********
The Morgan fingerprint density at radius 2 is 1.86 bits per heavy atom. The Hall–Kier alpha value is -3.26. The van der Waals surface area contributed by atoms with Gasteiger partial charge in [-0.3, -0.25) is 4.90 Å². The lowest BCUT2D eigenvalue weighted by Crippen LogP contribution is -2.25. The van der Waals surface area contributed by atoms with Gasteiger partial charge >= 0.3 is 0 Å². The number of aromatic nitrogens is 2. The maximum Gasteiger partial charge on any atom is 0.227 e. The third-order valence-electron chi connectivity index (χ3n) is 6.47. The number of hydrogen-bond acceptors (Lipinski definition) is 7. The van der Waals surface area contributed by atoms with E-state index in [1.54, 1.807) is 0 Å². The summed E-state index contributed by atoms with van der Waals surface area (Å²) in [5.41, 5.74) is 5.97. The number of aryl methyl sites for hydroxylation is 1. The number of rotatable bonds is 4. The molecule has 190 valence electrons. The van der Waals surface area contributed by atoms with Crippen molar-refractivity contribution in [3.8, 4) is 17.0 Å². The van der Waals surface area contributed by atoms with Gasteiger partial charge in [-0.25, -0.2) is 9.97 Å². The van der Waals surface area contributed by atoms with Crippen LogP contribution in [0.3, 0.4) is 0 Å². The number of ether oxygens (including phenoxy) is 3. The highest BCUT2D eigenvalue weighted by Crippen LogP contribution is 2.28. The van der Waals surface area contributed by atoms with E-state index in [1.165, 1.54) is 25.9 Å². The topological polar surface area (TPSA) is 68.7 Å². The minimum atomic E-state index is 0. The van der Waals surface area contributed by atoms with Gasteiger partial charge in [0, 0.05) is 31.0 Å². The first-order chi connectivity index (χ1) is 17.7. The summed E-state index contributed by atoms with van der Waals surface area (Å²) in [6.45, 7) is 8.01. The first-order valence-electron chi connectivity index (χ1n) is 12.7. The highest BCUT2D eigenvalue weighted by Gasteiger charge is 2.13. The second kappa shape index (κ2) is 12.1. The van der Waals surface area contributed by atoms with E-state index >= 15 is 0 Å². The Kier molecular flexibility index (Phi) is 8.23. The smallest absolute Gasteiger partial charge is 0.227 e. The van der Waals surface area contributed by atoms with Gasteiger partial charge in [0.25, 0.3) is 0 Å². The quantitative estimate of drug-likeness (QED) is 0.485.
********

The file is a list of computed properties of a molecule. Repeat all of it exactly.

The Morgan fingerprint density at radius 2 is 1.86 bits per heavy atom. The Hall–Kier alpha value is -3.26. The van der Waals surface area contributed by atoms with Gasteiger partial charge in [-0.3, -0.25) is 4.90 Å². The lowest BCUT2D eigenvalue weighted by Crippen LogP contribution is -2.25. The van der Waals surface area contributed by atoms with Gasteiger partial charge >= 0.3 is 0 Å². The number of aromatic nitrogens is 2. The maximum Gasteiger partial charge on any atom is 0.227 e. The third-order valence-electron chi connectivity index (χ3n) is 6.47. The number of hydrogen-bond acceptors (Lipinski definition) is 7. The van der Waals surface area contributed by atoms with E-state index in [1.54, 1.807) is 0 Å². The summed E-state index contributed by atoms with van der Waals surface area (Å²) in [5.41, 5.74) is 5.97. The number of aryl methyl sites for hydroxylation is 1. The number of rotatable bonds is 4. The molecule has 190 valence electrons. The van der Waals surface area contributed by atoms with Crippen molar-refractivity contribution in [3.8, 4) is 17.0 Å². The van der Waals surface area contributed by atoms with Gasteiger partial charge in [-0.25, -0.2) is 9.97 Å². The van der Waals surface area contributed by atoms with Crippen LogP contribution in [0.3, 0.4) is 0 Å². The number of ether oxygens (including phenoxy) is 3. The highest BCUT2D eigenvalue weighted by Crippen LogP contribution is 2.28. The van der Waals surface area contributed by atoms with E-state index in [1.165, 1.54) is 25.9 Å². The topological polar surface area (TPSA) is 68.7 Å². The minimum atomic E-state index is 0. The van der Waals surface area contributed by atoms with Gasteiger partial charge in [0, 0.05) is 31.0 Å². The first-order chi connectivity index (χ1) is 17.7. The summed E-state index contributed by atoms with van der Waals surface area (Å²) in [6.45, 7) is 8.01. The first-order valence-electron chi connectivity index (χ1n) is 12.7. The highest BCUT2D eigenvalue weighted by Gasteiger charge is 2.13. The second kappa shape index (κ2) is 12.1. The van der Waals surface area contributed by atoms with E-state index >= 15 is 0 Å². The Kier molecular flexibility index (Phi) is 8.23. The smallest absolute Gasteiger partial charge is 0.227 e. The van der Waals surface area contributed by atoms with Gasteiger partial charge in [0.25, 0.3) is 0 Å². The quantitative estimate of drug-likeness (QED) is 0.485.